The Persian Version – Movie Review

The Persian Version is now in theaters.

“The Persian Version” had the potential to be an intriguing exploration of the Iranian-American experience, but unfortunately, it falls short of its promise. As someone of Persian descent, I was initially excited to watch this film, hoping to find a connection to the narrative. However, I quickly found myself disinterested and disconnected from the story.

The film’s biggest flaw is its lack of relatability for many Persian viewers.

While I understand that the movie is based on the director’s personal experiences, it could have captured the broader Persian-American experience. The director’s upbringing and family story are, in many ways, outliers in the world of Persian families. This made it challenging for me, as a Persian-born American, to connect with the characters and their experiences.

It isn’t easy to empathize or connect with the characters in the movie since they are barely developed, and there are too many faces to keep track of. The lack of character depth makes it challenging to care about their individual journeys since they remain largely one-dimensional. The film suffers from messy and unclear storytelling, with the narrative jumping back and forth in time and leaving the audience confused about the movie’s tone. It’s a colorful comedy-drama that struggles to find its footing, and by the time it reaches the end, it feels like it’s too little, too late. Overall, the film’s storytelling could have been more cohesive and focused to provide a better viewing experience.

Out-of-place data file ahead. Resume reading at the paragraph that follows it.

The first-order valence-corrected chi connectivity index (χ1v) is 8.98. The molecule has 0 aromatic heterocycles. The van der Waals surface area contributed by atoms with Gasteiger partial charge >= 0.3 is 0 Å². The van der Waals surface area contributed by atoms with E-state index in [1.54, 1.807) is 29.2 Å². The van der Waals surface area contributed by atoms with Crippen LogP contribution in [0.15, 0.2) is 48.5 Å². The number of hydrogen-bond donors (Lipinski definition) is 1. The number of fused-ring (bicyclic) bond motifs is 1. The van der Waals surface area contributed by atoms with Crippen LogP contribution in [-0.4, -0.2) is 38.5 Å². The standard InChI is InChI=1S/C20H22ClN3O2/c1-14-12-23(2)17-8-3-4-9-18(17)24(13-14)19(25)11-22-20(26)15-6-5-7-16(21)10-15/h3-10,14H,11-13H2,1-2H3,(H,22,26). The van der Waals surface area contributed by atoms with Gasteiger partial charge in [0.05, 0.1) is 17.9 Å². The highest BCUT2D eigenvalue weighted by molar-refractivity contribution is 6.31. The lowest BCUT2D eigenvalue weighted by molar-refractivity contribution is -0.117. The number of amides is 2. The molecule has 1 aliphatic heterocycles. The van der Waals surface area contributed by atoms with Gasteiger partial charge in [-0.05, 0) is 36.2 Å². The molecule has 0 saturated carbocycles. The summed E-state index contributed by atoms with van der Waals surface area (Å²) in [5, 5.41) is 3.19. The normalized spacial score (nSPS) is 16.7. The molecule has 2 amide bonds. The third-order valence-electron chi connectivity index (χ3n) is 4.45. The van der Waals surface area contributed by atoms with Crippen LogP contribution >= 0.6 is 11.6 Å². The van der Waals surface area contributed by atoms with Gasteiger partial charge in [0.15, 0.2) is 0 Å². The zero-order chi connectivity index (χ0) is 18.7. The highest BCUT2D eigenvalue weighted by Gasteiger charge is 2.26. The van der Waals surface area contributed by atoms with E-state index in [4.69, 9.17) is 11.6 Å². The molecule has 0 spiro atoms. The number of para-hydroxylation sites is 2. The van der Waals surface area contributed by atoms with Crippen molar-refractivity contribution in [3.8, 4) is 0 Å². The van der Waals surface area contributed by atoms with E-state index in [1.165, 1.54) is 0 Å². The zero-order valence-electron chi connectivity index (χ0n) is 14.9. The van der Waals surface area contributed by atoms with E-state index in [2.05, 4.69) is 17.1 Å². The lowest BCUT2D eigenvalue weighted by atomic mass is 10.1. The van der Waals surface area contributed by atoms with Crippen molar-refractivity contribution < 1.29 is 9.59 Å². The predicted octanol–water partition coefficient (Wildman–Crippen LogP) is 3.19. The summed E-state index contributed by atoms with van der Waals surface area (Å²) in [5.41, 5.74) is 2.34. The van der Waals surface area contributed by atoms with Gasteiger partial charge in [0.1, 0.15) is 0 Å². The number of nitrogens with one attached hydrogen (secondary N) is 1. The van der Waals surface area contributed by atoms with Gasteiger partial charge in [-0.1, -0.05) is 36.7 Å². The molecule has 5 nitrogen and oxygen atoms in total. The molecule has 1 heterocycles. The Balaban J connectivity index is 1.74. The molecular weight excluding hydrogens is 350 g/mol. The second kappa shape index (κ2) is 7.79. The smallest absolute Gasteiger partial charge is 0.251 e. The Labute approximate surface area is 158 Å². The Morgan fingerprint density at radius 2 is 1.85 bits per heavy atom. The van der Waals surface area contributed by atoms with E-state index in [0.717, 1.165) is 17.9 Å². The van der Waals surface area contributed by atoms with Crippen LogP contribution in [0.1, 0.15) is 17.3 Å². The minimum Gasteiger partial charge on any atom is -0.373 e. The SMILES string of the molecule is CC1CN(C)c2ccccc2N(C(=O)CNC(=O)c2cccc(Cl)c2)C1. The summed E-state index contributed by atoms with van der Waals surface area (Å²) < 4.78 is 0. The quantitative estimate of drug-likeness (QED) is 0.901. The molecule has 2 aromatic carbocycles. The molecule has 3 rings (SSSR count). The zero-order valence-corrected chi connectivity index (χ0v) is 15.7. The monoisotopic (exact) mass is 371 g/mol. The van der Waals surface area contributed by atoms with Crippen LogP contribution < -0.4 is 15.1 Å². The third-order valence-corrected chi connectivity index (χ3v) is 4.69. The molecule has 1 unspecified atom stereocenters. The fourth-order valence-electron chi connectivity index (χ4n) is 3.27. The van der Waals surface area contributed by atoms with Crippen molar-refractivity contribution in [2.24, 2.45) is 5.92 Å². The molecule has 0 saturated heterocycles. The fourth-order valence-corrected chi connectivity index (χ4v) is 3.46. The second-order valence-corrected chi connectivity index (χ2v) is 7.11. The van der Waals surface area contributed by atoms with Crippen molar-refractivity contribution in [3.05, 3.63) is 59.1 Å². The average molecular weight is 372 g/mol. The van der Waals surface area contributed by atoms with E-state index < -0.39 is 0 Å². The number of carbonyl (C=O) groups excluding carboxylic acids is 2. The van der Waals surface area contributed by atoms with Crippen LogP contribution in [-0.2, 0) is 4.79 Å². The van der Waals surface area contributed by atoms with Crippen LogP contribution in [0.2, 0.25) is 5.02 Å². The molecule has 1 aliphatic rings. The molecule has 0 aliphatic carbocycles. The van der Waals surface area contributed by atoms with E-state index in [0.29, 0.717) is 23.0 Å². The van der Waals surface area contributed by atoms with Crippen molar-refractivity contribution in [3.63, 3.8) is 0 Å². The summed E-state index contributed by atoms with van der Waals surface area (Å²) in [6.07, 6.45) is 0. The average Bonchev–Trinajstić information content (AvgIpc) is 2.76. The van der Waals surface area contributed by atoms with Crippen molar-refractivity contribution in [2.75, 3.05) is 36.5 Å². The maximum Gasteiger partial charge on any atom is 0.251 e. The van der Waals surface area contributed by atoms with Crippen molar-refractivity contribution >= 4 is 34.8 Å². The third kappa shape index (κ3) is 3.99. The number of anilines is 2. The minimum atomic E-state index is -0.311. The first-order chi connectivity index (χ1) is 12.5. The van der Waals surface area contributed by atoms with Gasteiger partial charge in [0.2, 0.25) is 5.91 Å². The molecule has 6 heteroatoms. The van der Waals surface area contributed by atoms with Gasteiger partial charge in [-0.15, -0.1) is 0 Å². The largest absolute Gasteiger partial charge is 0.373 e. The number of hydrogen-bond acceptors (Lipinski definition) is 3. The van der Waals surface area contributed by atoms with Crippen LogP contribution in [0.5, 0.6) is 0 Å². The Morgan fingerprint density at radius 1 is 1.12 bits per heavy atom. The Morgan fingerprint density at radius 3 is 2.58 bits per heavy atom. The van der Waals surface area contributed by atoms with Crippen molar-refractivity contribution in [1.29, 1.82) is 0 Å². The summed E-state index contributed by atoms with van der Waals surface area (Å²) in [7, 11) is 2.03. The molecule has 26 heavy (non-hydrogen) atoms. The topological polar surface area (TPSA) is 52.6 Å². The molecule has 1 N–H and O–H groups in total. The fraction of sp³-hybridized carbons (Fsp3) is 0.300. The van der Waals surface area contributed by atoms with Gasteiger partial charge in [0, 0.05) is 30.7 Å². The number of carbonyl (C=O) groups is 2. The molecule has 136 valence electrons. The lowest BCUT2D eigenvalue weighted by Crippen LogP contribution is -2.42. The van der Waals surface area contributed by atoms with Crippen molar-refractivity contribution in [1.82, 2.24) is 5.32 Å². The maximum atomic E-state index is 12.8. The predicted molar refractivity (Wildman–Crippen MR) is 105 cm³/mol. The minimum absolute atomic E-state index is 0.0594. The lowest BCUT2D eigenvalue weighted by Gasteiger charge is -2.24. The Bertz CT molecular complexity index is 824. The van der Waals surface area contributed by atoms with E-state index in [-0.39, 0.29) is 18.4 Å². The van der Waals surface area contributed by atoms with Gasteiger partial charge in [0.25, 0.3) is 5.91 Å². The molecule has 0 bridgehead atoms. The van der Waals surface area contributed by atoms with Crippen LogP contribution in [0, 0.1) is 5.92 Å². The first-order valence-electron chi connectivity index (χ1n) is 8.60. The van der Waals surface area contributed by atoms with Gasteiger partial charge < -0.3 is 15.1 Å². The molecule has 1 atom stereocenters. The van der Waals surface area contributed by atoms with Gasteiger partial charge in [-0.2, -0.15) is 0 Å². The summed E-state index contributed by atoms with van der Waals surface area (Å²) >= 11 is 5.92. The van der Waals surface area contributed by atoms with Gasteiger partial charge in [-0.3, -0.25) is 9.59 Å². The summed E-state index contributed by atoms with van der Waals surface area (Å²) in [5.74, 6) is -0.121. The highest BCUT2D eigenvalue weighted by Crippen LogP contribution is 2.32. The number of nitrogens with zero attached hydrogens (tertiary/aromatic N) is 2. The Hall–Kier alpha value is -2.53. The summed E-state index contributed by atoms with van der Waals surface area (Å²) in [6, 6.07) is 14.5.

Despite its shortcomings, “The Persian Version” has moments of brilliance. The scenes that focus on the mother’s story, set in a remote village in Iran, are the film’s highlights. These scenes offer a glimpse into a more compelling and emotional narrative that should have been the central focus of the movie.


I give “The Persian Version” 2.5 out of 5 stars. It is a film that struggles to find its identity and connect with its audience. While it may resonate with those who share a similar rare background with the director, it fails to provide a universal exploration of the Iranian-American experience. Read more Reviews on Nerdtropolis and make sure to subscribe to our YouTube.

Rating: 2.5 out of 5.

Sean Tajipour is the Founder and Editor of Nerdtropolis and the host of the Moviegoers Society Podcast. He is also a member of the Critics Choice Association. You can follow on Twitter and Instagram @Seantaj.

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